Houston Jones is proud to announce its latest Summerhill Records release, Queen of Yesterday. Working once again with five time Grammy nominee Cookie Marenco, Queen of Yesterday was recorded live in the studio on two inch tape with minimal overdubs.
The new CD captures the hotwire energy and telepathic interplay of a live Houston Jones performance in a pristine audio environment that brings the listener almost literally into the studio as the music is being made.
Long time musical shape shifters, with Queen of Yesterday, Houston Jones struts its Americana roots like never before, from grinding blues to post-bop jazz to raw boned country to the most delicate ballads. A varied and nuanced collection of songs exploring the theme of loss with, by turns, wry humor, exhilaration, anger, quiet reflection and anguish, Queen of Yesterday is Houston Jones’ most sophisticated and ambitious offering to date.
Although celebrating their newest recording, Houston Jones is no stranger to live performance. They have performed at large festivals from the west coast to the Rockies, to the Midwest. Most of the members of Houston Jones were original members of the internationally acclaimed Waybacks, and they have performed individually in bands with such distinguished artists as Norah Jones, Buddy Miller, Jim Lauderdale, Peter Rowan, Bo Diddley, Rickie Lee Jones, Ramblin' Jack Elliott and more. Reviews from Billboard.com called Houston Jones "a wonderful gem".
Built around the gospel born whiskey cured vocals of Louisiana native Travis Jones and the high wire left handed upside down guitar wizardry of Glenn Houston, Houston Jones continues to pull away from the crowded Americana field. While at home with the high lonesome and the down and dirty, Houston Jones has charted its own path by embracing the whole, glorious pageant of American music.
In the words of Cookie Marenco, “Houston Jones brings incredible depth and humanity to their music and performances. If I could join a band, it would be Hojo. They are one big, warm heart of creativity and inspiration.”
Angels on the Ridgepole: raucous blues—a mash-up of Skip James, James Joyce and Hound Dog Taylor.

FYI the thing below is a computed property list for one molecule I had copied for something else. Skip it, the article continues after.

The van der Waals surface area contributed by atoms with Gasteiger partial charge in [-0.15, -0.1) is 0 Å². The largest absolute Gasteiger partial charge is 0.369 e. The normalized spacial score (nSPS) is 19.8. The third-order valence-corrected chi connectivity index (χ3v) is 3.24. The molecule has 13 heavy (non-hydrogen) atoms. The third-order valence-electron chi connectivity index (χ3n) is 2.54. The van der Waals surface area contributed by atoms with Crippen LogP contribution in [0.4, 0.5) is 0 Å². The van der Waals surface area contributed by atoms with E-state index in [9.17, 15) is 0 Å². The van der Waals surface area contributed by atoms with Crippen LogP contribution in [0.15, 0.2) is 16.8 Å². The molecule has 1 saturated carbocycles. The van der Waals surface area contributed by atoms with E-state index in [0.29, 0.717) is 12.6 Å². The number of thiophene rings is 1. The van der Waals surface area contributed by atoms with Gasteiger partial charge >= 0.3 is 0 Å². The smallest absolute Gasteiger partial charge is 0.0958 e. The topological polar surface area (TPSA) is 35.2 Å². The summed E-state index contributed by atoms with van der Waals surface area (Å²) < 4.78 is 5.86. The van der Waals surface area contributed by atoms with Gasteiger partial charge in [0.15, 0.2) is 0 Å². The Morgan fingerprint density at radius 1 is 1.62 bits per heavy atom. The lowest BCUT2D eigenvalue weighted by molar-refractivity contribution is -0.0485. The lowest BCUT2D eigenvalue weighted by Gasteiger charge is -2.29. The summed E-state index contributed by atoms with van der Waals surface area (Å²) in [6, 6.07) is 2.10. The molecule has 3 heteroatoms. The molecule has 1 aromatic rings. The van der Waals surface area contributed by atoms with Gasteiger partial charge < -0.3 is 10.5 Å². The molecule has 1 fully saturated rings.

Monsoon Horizon: pure acoustic Americana—a restless heart runs from the past toward the promise of the unknown in the high country of the West.
Calamity Jane: brooding jazz—an urban tale from the streets of Oakland; small arms and lack of impulse control.
Three Things: acoustic pop (leavened with doumbek and finger cymbals)—ruminations on the mysteries of the power of attraction.
If Not For The Darkness: Appalachian picking segueing into Harvest-era Crazy Horse—a stark reverie on mortality.
Wrong Side of Love: electric country—full tilt swagger; the title says it all.
I Found A Heart: acoustic ballad—a heartbreaking story of love found and then lost.
Lost Without You: slow electric blues—the archetypal tale of love gone wrong, with incendiary work from Glenn and Henry on guitar and keyboards respectively.
Bluebird Sky: West African inflected acoustic—inspired by a dream, an impressionistic meditation on love in exile.
Lone Star Smile: swing jazz—you can take the girl out of Texas, but you can’t take Texas out of the girl.
Queen of Yesterday: electric “triple A”—a response to a tragedy that beget more tragedy, a cold eyed look at the implacable and remorseless nature of loss.
Lost in the Crowd: solo piano ballad—Henry channels Billy Strayhorn; barstool reminiscences from the next to last rung from the bottom.